|The Big Z: according to many semi-reliable sources,|
the bobblehead makers got the proportions right...
The consensus in the ever-Iagoseque world of numbers is that Billy Beane has at last been exposed as a corporate shill, in direct opposition to his portrayal in Moneyball (and, yes, we still owe you our rev-up on the film, the flim-flam, and the many talking dead bodies that are still molesting the many myths that were serially propagated over the past decade).
The universal contempt for his recent deals, which sent starters Trevor Cahill and Gio Gonzalez (snif!), plus reliever Andrew Bailey, off to far-flung destinations for a minivan full of farm-fresh produce, is an amusing reversal of the 1998 idolatry accorded then-Marlins' GM Dave Dombrowski for his acquisition of a rhythm section's worth of first-round draft picks.
The fine feathered folk who touted the "Swing Kids" strategy in 1998 lived through a number of years where the Marlins fell far short of the scenario predicted for them, were buoyed by the parallel success of the A's, whose longer-term run of fortuitous draft selections coalesced into a set of mythic performances in 2000-02 that ushered in a wonk-infused feeding frenzy.
|His other nickname: Lew "Blow Up My Stadium" Wolff|
The massive irony, of course, is that as Wolff and Beane tear down their team, their actions are no longer brilliant. And yet as Theo'n'Jed (Epstein and Hoyer, the two goombas from Boston who've begun to share a reinforced houseboat on the shores of Lake Michigan) make a series of similar steps (while not actually resulting in any dramatic payroll reduction, mind you...), they are the beneficiaries of what is mostly a "hands-off" policy.
We might humorously ascribe this to an inverted variant of Keri's discarded (shape-shifter, remember?) "theories," which we could rechristen as the "failure cycle," but we really ought to get down to something actually worth reading about. Let's just finish this long opening aside by noting that five years is clearly the operating limit for the cultural heroes of the numbers set. Epstein, a clever shape-shifter himself, bought himself time by taking a powder: by leaving Boston (four years after his last big success, and with two years out of the post-season), he was able to re-set the clock.
It's not a done deal, in fact, that they will actually be all that much worse than they were in 2011.
There, we've said it. And, of course, we have some of our always handy, usually idiosyncratic data with which to wrangle.
Teams in the .399- WPCT bracket, as the data from the past twenty years demonstrates, do not tend to be exemplars of the "fall apart" syndrome. They tend to be a good way toward the lower depths already, and merely slide further into a region below mediocrity. The overall average drop for these teams is 14 games, but this figure has tightened a bit in the most recent decade.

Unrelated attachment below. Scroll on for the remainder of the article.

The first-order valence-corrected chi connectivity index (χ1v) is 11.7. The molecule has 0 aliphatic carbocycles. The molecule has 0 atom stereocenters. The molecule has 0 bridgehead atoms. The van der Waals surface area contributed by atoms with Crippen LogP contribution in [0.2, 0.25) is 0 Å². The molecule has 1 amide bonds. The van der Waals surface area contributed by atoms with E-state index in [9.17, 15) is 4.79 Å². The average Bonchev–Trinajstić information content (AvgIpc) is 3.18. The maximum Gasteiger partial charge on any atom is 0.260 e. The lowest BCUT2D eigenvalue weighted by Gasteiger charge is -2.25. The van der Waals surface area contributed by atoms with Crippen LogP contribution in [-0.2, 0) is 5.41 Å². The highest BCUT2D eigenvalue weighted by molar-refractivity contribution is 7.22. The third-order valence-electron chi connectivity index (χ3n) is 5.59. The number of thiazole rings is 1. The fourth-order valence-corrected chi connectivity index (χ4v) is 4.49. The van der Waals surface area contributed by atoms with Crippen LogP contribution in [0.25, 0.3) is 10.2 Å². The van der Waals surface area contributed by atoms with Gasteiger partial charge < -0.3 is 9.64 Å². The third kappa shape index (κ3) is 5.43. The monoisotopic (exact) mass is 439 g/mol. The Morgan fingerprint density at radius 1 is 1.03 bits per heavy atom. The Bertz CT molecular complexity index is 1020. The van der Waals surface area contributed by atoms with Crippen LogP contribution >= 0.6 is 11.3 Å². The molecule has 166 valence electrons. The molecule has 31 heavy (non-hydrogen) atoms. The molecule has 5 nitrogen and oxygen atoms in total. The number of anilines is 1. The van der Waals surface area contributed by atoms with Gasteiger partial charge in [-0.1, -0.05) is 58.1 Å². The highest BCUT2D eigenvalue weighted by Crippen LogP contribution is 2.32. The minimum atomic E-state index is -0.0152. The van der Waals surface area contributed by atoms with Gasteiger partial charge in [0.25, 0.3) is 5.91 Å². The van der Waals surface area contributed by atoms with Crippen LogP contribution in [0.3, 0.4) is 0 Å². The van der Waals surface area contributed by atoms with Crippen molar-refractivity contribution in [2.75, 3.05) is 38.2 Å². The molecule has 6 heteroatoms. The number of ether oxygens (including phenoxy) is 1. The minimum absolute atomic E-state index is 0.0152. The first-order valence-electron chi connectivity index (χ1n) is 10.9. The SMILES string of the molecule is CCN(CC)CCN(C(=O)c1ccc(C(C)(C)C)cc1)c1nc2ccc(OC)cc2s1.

Using a formula that uses team ERA+ and OPS+ to solidly mimic Pythagorean Win Percentage, we see that in the last decade teams who've declined into sub-mediocrity have lost the most ground in their pitching staff.
But the eighteen teams in the most recent decade have clearly bifuracted into two distinct classes (as the more detailed breeakout will demonstrate). They've splintered into teams that genuinely, catastrophically collapse (we can put the 2011 Twins and Astros, the 2010 Mariners, 2008 Padres, and 2004 Royals and D-Backs into this category), as opposed to mediocre teams that were already skating closing to the thin ice separating them from pond scum status.
The A's had an ERA+ of 110 in 2011. While they've lost three front-line pitchers, one of them (Cahill) was slightly under the league average in ERA+ in 2011. The A's have quite a backlog of young starters, including several who were acquired in these most recent trades. There is no fait accompli that the A's pitchers will suffer a catastrophic reversal in 2012.
Let's answer that with a bit of indirection. What's clear from the data when we separate the two classes of .399- teams (the bad-by-free-fall from the bad-by-steady-state) is that the 2011 A's have a performance profile more like the free-fall teams, but we have to remember than there is a totally unrepresented class of teams that need to be mentioned here; namely, the teams that didn't collapse at all, but remained at least mediocre (winning 75 or more games in the following year). The A's still have a backlog of pitching that can cushion their fall; if they are able to stay at or near league average, they are going to be able to win enough games at home to escape catastrophe.
The best Beane can do when asked to remove payroll is to reposition the team to have the best possible chance to tailor the talent distribution around the characteristics of his home park. He's done that.
Both of these would get the A's down to a projected win total that'd drop below a .400 WPCT; the current likeliest projection, however, looks more like a more modest downturn, one that won't push the A's down into the type of oblivion that teams such as the Royals and Pirates have reached. (We've also included the current projections for the Cubs and those current sabermetric darlings, the Tampa Bay Rays, entering that fateful fifth year of being the daring Davids in the ever shape-shifting maudit Moneyball formulation still swirling in the snark-infested waters of the post-neo zeitgeist.
Consequently we're inclined to think that a mild drop-off in 2012 will be followed by a return of solid pitching in '13. Add in some incremental offensive improvement and the 2014 A's (wherever they might be playing) have a decent shot to be "the new Rays."
Be sure to forget that you read it here first.